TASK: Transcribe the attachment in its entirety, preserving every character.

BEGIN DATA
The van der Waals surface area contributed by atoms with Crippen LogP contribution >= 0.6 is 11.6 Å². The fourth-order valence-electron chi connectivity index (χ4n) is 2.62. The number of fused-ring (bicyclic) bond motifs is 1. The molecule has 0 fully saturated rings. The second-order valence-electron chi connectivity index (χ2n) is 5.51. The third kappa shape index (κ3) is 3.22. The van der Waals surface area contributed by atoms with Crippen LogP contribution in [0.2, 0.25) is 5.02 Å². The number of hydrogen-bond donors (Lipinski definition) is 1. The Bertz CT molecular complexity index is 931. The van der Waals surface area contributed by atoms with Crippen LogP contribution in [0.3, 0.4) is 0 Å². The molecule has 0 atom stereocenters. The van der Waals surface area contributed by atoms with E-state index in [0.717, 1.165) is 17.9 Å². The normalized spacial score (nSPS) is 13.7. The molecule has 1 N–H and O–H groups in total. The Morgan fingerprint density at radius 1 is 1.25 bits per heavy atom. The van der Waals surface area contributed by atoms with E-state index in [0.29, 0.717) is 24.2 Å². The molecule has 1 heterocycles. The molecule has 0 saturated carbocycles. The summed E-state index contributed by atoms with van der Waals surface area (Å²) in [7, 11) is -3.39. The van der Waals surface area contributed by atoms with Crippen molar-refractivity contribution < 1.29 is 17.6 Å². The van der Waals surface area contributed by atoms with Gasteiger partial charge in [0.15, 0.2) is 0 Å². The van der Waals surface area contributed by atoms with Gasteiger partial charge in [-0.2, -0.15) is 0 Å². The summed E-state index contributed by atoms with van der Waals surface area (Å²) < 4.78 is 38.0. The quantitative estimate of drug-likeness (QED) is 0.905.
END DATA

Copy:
The van der Waals surface area contributed by atoms with Crippen LogP contribution >= 0.6 is 11.6 Å². The fourth-order valence-electron chi connectivity index (χ4n) is 2.62. The number of fused-ring (bicyclic) bond motifs is 1. The molecule has 0 fully saturated rings. The second-order valence-electron chi connectivity index (χ2n) is 5.51. The third kappa shape index (κ3) is 3.22. The van der Waals surface area contributed by atoms with Crippen LogP contribution in [0.2, 0.25) is 5.02 Å². The number of hydrogen-bond donors (Lipinski definition) is 1. The Bertz CT molecular complexity index is 931. The van der Waals surface area contributed by atoms with Crippen LogP contribution in [0.3, 0.4) is 0 Å². The molecule has 0 atom stereocenters. The van der Waals surface area contributed by atoms with E-state index in [0.717, 1.165) is 17.9 Å². The normalized spacial score (nSPS) is 13.7. The molecule has 1 N–H and O–H groups in total. The Morgan fingerprint density at radius 1 is 1.25 bits per heavy atom. The van der Waals surface area contributed by atoms with E-state index in [0.29, 0.717) is 24.2 Å². The molecule has 1 heterocycles. The molecule has 0 saturated carbocycles. The summed E-state index contributed by atoms with van der Waals surface area (Å²) in [7, 11) is -3.39. The van der Waals surface area contributed by atoms with Crippen molar-refractivity contribution < 1.29 is 17.6 Å². The van der Waals surface area contributed by atoms with Gasteiger partial charge in [0.15, 0.2) is 0 Å². The van der Waals surface area contributed by atoms with Gasteiger partial charge in [-0.2, -0.15) is 0 Å². The summed E-state index contributed by atoms with van der Waals surface area (Å²) < 4.78 is 38.0. The quantitative estimate of drug-likeness (QED) is 0.905.